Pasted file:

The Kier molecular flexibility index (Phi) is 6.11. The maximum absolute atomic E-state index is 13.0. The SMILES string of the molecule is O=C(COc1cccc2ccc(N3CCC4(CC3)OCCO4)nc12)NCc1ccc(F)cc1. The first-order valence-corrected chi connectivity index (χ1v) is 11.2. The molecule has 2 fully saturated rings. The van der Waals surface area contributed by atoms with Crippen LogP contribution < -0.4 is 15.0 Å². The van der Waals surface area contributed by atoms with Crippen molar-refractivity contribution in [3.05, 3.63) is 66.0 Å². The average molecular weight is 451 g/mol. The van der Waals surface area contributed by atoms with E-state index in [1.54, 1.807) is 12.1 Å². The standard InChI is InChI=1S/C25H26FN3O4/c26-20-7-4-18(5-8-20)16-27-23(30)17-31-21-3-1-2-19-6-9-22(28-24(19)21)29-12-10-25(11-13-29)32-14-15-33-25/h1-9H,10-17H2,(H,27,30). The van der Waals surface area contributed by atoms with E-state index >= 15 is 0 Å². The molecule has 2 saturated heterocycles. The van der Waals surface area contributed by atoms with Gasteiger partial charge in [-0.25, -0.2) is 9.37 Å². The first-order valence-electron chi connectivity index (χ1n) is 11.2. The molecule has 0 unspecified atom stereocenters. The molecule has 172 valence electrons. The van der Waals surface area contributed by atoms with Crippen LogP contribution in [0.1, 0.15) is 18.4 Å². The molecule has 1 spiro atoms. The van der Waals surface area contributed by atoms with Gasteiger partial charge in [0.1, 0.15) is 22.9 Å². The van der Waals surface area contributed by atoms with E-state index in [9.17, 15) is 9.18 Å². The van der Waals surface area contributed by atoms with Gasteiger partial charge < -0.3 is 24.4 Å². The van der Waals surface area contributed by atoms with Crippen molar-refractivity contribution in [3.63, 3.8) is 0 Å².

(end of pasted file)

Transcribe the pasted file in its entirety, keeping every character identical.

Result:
The Kier molecular flexibility index (Phi) is 6.11. The maximum absolute atomic E-state index is 13.0. The SMILES string of the molecule is O=C(COc1cccc2ccc(N3CCC4(CC3)OCCO4)nc12)NCc1ccc(F)cc1. The first-order valence-corrected chi connectivity index (χ1v) is 11.2. The molecule has 2 fully saturated rings. The van der Waals surface area contributed by atoms with Crippen LogP contribution < -0.4 is 15.0 Å². The van der Waals surface area contributed by atoms with Crippen molar-refractivity contribution in [3.05, 3.63) is 66.0 Å². The average molecular weight is 451 g/mol. The van der Waals surface area contributed by atoms with E-state index in [1.54, 1.807) is 12.1 Å². The standard InChI is InChI=1S/C25H26FN3O4/c26-20-7-4-18(5-8-20)16-27-23(30)17-31-21-3-1-2-19-6-9-22(28-24(19)21)29-12-10-25(11-13-29)32-14-15-33-25/h1-9H,10-17H2,(H,27,30). The van der Waals surface area contributed by atoms with E-state index >= 15 is 0 Å². The molecule has 2 saturated heterocycles. The van der Waals surface area contributed by atoms with Gasteiger partial charge in [-0.25, -0.2) is 9.37 Å². The first-order valence-electron chi connectivity index (χ1n) is 11.2. The molecule has 0 unspecified atom stereocenters. The molecule has 172 valence electrons. The van der Waals surface area contributed by atoms with Crippen LogP contribution in [0.1, 0.15) is 18.4 Å². The molecule has 1 spiro atoms. The van der Waals surface area contributed by atoms with Gasteiger partial charge in [0.1, 0.15) is 22.9 Å². The van der Waals surface area contributed by atoms with E-state index in [9.17, 15) is 9.18 Å². The van der Waals surface area contributed by atoms with Gasteiger partial charge < -0.3 is 24.4 Å². The van der Waals surface area contributed by atoms with Crippen molar-refractivity contribution in [3.63, 3.8) is 0 Å².